Now all glory to God, who is able, through his mighty power at work within us, to accomplish infinitely more than we might ask or think. Ephesians 3:20 (NLT)
There was not much to it. It was a one-gallon, plain, black, contractor-grade plastic pot sitting on a clearance shelf at the back of the garden center. The tag said it was a giant hibiscus, but there was nothing evident that would make me believe it. I was taking the tag at its word.
At the end of the summer season, one of my favorite things to do is to go to the garden center and see what I can rescue and bring back to life. There have been more times than I can count that God has done the same for my broken heart or situation, so I like to return the favor.
The plant was on the clearance rack for a reason. It was barely alive; the roots were bound so tightly in the pot that it would hardly release. The dirt was dried out and falling out of its container. I put the plant in the ground beside the driveway at the corner of the house, hoping it would miraculously sprout into a beloved hibiscus bush. Fast forward a few weeks. Nothing was happening. It honestly still looked as dead as the day I brought it home. I resigned myself to the inevitable. It had only been a tiny investment, so I left it, and the seasons rolled on and winter set in.
That would be that. Hibiscus plants don't do winter.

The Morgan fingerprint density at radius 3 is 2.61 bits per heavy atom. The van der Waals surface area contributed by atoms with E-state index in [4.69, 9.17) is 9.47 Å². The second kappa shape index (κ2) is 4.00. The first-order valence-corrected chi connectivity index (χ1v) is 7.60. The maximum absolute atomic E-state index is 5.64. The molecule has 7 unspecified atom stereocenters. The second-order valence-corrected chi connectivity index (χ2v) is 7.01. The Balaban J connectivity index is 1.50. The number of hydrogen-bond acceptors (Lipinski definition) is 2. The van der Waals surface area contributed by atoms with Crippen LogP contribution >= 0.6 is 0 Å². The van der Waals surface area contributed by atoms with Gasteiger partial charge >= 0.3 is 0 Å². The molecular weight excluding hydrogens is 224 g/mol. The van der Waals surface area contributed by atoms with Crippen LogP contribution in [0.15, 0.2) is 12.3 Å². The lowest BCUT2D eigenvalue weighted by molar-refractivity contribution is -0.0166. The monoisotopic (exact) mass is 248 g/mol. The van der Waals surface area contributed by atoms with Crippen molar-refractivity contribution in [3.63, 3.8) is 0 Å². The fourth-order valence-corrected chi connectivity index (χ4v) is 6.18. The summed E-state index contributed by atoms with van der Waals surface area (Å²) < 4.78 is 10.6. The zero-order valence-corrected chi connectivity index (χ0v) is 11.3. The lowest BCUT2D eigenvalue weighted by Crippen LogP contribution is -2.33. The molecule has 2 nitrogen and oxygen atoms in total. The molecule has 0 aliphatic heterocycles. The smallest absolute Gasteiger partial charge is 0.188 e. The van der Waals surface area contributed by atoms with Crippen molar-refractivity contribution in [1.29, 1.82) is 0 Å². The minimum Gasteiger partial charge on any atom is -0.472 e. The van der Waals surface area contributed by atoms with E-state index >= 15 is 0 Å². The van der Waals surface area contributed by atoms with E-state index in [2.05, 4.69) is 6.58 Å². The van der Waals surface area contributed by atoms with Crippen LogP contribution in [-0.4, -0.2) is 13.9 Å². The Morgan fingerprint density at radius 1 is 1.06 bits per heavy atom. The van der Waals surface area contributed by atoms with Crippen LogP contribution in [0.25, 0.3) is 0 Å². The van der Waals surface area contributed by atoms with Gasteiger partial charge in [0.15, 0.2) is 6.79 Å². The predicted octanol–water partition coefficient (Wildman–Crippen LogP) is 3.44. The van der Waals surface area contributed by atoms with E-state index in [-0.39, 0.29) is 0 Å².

March appeared like a lion, and as the weather warmed, weeds began to sprout first in the yard. As I was pulling them out beside the driveway, I grabbed a small leaf that seemed different from the others.
Hold up. I know that leaf. That's a hibiscus leaf. Are you SERIOUS?!
Someone To Believe
One month later, that easily discarded, that barely recognizable iron-will plant was shoulder high on me, blooming and showing off the most giant 10” pink hibiscus blooms I'd ever seen. The same plant that had been left for the trash. The same plant that wasn't supposed to survive the winter. The same plant I completely neglected and left to the elements. The same plant I barely invested in.
It just needed someone to believe it had something left to give.
How shamefully true is it with us that we discard pieces of our own lives or the lives of others when we stop resembling what we were created to be? When we’re left at the mercy of someone’s selection or reduced to a label, that’s when potential can come alive.
These days, this sweet plant, currently in its eighth season, incomprehensibly and entirely outside of its nature, blooms, dies, and returns each year just to remind me: God's in it all, and he alone is the authority on potential.
Let's see those tiny blooms of purpose packed with the power to become. Call them out and cheer them on. Instead of calling ourselves done before it's time, let's be willing to go to the forgotten places—find those unidentifiable characteristics and call them back to life. Even if we're stuck in our circumstances. Even if the potential you see still needs to be realized. Let's be willing to give it time and watch it bloom, even in ourselves.